Retention in a downturn


Retention in a downturn

The economy is looking unsure & there are redundancies happening now and more are predicted. How can you weather that storm in a way that keeps your remaining employees happy?

We’re all living through an unusual moment in time. The economy flatlined during the darkest days of COVID – intentionally comatose and put on ice to weather an even more dangerous storm – and then revived, suddenly awake again, our GDP and employment figures bouncing all over the place; a tachycardic resurgence.

Now we’re up and about. We’ve got the lowest unemployment figures on record and there is still an enormous amount of turmoil. Many companies whose profit models have been put through the ringer over the last couple of years – in good ways and bad – are now staring a round of redundancies squarely in the face. Recessions are predicted across many major global economies, including our own, across the next 12 months. With that shift, some layoffs are likely.

We know from past recessions that redundancies put more stress on the people left behind. But unlike previous downturns, The Great Resignation has created a psychological shift in the way people think and feel about work and work-related discomfort. One study by RMIT and Deloitte Access Economics this year showed that 56% of Australian employees had taken some steps to change their current employment situation over the four weeks leading up to the survey period – updating resumes, actively looking at job ads and going to job interviews. People are just less afraid to leave a job than they once were. In the current employment market, with a breadth of opportunity out there for high-performers and with that psychological shift firmly in place, retaining your top talent through a downturn is going to be tougher than ever.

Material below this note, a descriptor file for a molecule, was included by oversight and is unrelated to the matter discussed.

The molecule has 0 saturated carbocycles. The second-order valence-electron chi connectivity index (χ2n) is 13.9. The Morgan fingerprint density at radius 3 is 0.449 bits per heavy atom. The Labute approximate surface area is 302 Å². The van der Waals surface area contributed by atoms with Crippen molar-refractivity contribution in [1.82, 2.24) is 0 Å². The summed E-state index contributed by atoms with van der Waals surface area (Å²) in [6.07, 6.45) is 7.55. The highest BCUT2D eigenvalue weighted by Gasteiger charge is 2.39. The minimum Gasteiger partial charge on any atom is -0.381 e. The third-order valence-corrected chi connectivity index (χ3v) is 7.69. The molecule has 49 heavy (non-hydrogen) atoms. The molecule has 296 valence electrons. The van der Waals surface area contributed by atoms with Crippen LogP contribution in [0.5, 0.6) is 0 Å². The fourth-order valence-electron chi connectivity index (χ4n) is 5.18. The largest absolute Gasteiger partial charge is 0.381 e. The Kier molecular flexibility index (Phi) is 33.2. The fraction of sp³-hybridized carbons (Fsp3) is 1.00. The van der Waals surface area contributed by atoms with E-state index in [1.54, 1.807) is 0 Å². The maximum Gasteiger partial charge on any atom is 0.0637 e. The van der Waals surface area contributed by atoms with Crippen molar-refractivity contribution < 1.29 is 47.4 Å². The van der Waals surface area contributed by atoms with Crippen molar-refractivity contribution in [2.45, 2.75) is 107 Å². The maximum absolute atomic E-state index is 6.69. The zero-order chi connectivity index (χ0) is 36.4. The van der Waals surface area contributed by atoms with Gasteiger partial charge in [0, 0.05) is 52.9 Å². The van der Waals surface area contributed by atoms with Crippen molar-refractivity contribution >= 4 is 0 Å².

So, what can you do to maintain yourself as an employer of choice through a round of necessary layoffs?

Know what your people want

Research has shown a major disconnect between what a company thinks is important to their workers and what those workers actually value most. For example, a report this year by PwC showed that while management thought alignment between corporate values and personal values was their most important employee value proposition, the thing people really cared about most was “working with good colleagues”.

Where companies thought people really wanted upskilling and coaching, employees were actually far more concerned about being given autonomy and flexible working conditions.

One of the highest-ranking issues according to employees, and this is supported by these other results as well, is support of their wellbeing. Almost a quarter of all respondents said that wellbeing support and programs was more important than any other employment factor. More than salary, more than career development, more than any other incentive.

Wellbeing is not just a fad. It is the new baseline for continuing employment.

Start a conversation with a CU Health expert today and start your organisation’s journey to becoming a wellbeing employer of choice.